Nevertheless, I can’t help but love it. Bafta and I go back a long way. The show used to be held in April to hand out consolation prizes to Brits who had lost out at the Oscars the previous month. It took place at the Odeon Cinema in Leicester Square, and there was always a fabulous shot of a pizza place or a kebab shop just over the shoulder of Kate Winslet or Colin Firth to keep you amused. But after a major makeover, the February date now makes it an important landmark on the road to the holy grail of film awards, that golden bloke called Oscar.

So, the ceremony now attracts the cream of the international movie crop. The list of this year’s presenters and confirmed attendances is pretty impressive and should keep viewers glued to their television sets.

To get you in the mood for all that cinematic magic, here’s a short account of last week’s London Film Critics Circle Awards held in Mayfair.

The Critics Circle event is probably the most relaxed, informal affair of awards season, although suitably glamorous, as befits a movie event. The big-name power varies from year to year. This year was a particularly great one for star wattage. Cate Blanchett, Michelle Yeoh, Florence Pugh, Bill Nighy, and Paul Mescal, to name just a few, were all present and mingling with the non-celebrity guests. Florence even joined the after-party. Looking, in her words, like ‘a bottle of Tabasco with a Puss in Boots hat’, she seemed to be enjoying herself immensely, not least when she picked up the award for best British actress of the year. She looked stunning. And for the record, she also has a very handsome brother.

Cate Blanchett continued her inexorable march towards her third Oscar by picking up yet another best actress gong for Tár. It’s undeniably deserved. She carries the film and cinema in general with a performance that will be studied in acting classes for decades to come. Like Florence, she, too, chatted with the guests, not just the other actors, took selfies with everyone who asked and looked to be having a good catchup with friends.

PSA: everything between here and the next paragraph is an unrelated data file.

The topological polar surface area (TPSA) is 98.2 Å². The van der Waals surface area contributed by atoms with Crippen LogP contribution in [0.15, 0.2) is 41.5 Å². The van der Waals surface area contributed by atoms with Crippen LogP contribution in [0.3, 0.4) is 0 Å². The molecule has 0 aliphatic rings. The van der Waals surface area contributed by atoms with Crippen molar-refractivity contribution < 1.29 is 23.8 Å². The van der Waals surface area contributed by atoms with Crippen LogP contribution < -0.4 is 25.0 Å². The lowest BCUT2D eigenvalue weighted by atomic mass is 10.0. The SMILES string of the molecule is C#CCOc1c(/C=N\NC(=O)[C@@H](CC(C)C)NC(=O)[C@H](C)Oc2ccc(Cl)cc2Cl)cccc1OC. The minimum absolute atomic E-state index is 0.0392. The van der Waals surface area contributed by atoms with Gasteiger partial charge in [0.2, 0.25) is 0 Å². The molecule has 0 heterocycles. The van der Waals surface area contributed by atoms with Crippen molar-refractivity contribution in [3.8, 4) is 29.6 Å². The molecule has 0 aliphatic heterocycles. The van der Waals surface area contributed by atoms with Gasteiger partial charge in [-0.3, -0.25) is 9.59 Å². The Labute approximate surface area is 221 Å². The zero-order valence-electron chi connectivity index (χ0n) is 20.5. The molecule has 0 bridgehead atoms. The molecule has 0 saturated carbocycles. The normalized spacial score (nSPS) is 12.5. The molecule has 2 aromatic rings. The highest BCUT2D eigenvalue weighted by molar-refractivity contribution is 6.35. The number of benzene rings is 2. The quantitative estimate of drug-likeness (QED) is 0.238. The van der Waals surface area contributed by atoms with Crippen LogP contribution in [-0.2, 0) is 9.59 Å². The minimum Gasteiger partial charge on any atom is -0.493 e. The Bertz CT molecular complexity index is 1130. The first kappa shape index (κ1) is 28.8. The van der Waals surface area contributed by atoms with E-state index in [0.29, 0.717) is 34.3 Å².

Michelle Yeoh was the third point of the glamorous and friendly trio. She is having a ball, finally getting her due with Everything Everywhere All at Once as she approaches 60.

Paul Mescal didn’t win a best actor award but collected one for his Aftersun director Charlotte Wells for her best debut win. Wells sent in a written acceptance speech which Mescal readout without having seen it first. It referred to him as ‘Academy award nominee, Paul Mescal’, which embarrassed him no end as he read it and brought on huge cheers from the guests. Wells serenely continued her note, adding ‘at this point, Paul will, no doubt, be squirming!’

Bill Nighy, picking up his best British actor for Living, likened the great response to the film as “a bit like observing your own funeral. And it’s going quite well!”

Tár was the big winner of the night, picking up the main Best film award. A sign of things to come at Bafta? Or will the British Academy plump for the highly regarded German war epic All Quiet on the Western Front, as was the gossip among the critics?

Let’s see.